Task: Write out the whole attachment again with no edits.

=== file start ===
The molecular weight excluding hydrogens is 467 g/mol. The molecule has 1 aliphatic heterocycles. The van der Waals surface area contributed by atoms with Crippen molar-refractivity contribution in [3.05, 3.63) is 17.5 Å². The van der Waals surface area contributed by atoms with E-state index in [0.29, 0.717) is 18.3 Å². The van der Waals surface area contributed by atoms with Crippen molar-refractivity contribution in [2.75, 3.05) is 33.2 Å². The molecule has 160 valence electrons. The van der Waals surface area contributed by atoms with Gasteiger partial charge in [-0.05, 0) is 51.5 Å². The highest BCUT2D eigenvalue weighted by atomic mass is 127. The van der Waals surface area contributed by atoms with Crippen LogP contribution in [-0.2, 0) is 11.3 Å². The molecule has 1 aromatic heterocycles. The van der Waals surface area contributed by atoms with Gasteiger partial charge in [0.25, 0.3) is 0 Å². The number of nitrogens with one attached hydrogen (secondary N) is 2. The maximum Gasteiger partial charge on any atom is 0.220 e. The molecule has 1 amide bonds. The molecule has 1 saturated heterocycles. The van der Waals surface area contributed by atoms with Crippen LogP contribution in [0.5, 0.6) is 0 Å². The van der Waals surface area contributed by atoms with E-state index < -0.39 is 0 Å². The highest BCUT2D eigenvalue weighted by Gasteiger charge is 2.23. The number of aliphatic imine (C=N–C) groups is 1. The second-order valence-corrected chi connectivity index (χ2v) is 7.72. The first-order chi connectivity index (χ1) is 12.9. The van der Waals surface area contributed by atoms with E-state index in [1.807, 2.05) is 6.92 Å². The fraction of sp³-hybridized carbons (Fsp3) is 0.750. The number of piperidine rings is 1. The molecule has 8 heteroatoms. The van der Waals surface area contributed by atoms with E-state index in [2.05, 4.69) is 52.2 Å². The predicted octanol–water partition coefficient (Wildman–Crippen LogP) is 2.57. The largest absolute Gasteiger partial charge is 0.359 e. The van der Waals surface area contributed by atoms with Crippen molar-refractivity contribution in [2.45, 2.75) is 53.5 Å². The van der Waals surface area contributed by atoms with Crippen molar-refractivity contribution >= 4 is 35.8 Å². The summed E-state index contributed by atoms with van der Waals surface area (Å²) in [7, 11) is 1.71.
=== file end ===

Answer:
The molecular weight excluding hydrogens is 467 g/mol. The molecule has 1 aliphatic heterocycles. The van der Waals surface area contributed by atoms with Crippen molar-refractivity contribution in [3.05, 3.63) is 17.5 Å². The van der Waals surface area contributed by atoms with E-state index in [0.29, 0.717) is 18.3 Å². The van der Waals surface area contributed by atoms with Crippen molar-refractivity contribution in [2.75, 3.05) is 33.2 Å². The molecule has 160 valence electrons. The van der Waals surface area contributed by atoms with Gasteiger partial charge in [-0.05, 0) is 51.5 Å². The highest BCUT2D eigenvalue weighted by atomic mass is 127. The van der Waals surface area contributed by atoms with Crippen LogP contribution in [-0.2, 0) is 11.3 Å². The molecule has 1 aromatic heterocycles. The van der Waals surface area contributed by atoms with Gasteiger partial charge in [0.25, 0.3) is 0 Å². The number of nitrogens with one attached hydrogen (secondary N) is 2. The maximum Gasteiger partial charge on any atom is 0.220 e. The molecule has 1 amide bonds. The molecule has 1 saturated heterocycles. The van der Waals surface area contributed by atoms with Crippen LogP contribution in [0.5, 0.6) is 0 Å². The van der Waals surface area contributed by atoms with E-state index < -0.39 is 0 Å². The highest BCUT2D eigenvalue weighted by Gasteiger charge is 2.23. The number of aliphatic imine (C=N–C) groups is 1. The second-order valence-corrected chi connectivity index (χ2v) is 7.72. The first-order chi connectivity index (χ1) is 12.9. The van der Waals surface area contributed by atoms with E-state index in [1.807, 2.05) is 6.92 Å². The fraction of sp³-hybridized carbons (Fsp3) is 0.750. The number of piperidine rings is 1. The molecule has 8 heteroatoms. The van der Waals surface area contributed by atoms with E-state index in [2.05, 4.69) is 52.2 Å². The predicted octanol–water partition coefficient (Wildman–Crippen LogP) is 2.57. The largest absolute Gasteiger partial charge is 0.359 e. The van der Waals surface area contributed by atoms with Crippen molar-refractivity contribution in [2.45, 2.75) is 53.5 Å². The van der Waals surface area contributed by atoms with Crippen molar-refractivity contribution >= 4 is 35.8 Å². The summed E-state index contributed by atoms with van der Waals surface area (Å²) in [7, 11) is 1.71.